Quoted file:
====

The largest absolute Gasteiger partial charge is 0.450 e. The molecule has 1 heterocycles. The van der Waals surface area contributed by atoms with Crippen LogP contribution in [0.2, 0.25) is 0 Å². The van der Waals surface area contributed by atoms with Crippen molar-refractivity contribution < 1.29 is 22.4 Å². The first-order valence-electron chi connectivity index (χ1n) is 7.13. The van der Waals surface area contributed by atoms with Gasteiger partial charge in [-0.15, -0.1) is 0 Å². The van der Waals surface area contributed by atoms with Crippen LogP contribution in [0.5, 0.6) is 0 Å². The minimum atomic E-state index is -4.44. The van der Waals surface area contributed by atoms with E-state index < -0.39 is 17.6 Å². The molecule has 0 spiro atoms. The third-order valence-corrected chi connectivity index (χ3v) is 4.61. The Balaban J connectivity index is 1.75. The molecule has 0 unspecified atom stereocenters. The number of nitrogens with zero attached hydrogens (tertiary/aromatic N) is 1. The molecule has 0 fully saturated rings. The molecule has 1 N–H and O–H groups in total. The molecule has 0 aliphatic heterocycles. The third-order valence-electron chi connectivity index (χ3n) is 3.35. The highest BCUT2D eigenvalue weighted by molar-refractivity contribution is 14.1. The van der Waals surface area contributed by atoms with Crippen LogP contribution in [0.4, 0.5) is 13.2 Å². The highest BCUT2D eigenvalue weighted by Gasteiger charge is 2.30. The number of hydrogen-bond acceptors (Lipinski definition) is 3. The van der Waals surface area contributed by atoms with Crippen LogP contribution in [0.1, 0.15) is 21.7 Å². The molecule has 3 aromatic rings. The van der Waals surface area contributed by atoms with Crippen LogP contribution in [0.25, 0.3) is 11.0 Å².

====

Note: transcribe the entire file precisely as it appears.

The largest absolute Gasteiger partial charge is 0.450 e. The molecule has 1 heterocycles. The van der Waals surface area contributed by atoms with Crippen LogP contribution in [0.2, 0.25) is 0 Å². The van der Waals surface area contributed by atoms with Crippen molar-refractivity contribution < 1.29 is 22.4 Å². The first-order valence-electron chi connectivity index (χ1n) is 7.13. The van der Waals surface area contributed by atoms with Gasteiger partial charge in [-0.15, -0.1) is 0 Å². The van der Waals surface area contributed by atoms with Crippen LogP contribution in [0.5, 0.6) is 0 Å². The minimum atomic E-state index is -4.44. The van der Waals surface area contributed by atoms with E-state index < -0.39 is 17.6 Å². The molecule has 0 spiro atoms. The third-order valence-corrected chi connectivity index (χ3v) is 4.61. The Balaban J connectivity index is 1.75. The molecule has 0 unspecified atom stereocenters. The number of nitrogens with zero attached hydrogens (tertiary/aromatic N) is 1. The molecule has 0 fully saturated rings. The molecule has 1 N–H and O–H groups in total. The molecule has 0 aliphatic heterocycles. The third-order valence-electron chi connectivity index (χ3n) is 3.35. The highest BCUT2D eigenvalue weighted by molar-refractivity contribution is 14.1. The van der Waals surface area contributed by atoms with Crippen LogP contribution in [0.4, 0.5) is 13.2 Å². The highest BCUT2D eigenvalue weighted by Gasteiger charge is 2.30. The number of hydrogen-bond acceptors (Lipinski definition) is 3. The van der Waals surface area contributed by atoms with Crippen LogP contribution in [0.1, 0.15) is 21.7 Å². The molecule has 3 aromatic rings. The van der Waals surface area contributed by atoms with Crippen LogP contribution in [0.25, 0.3) is 11.0 Å².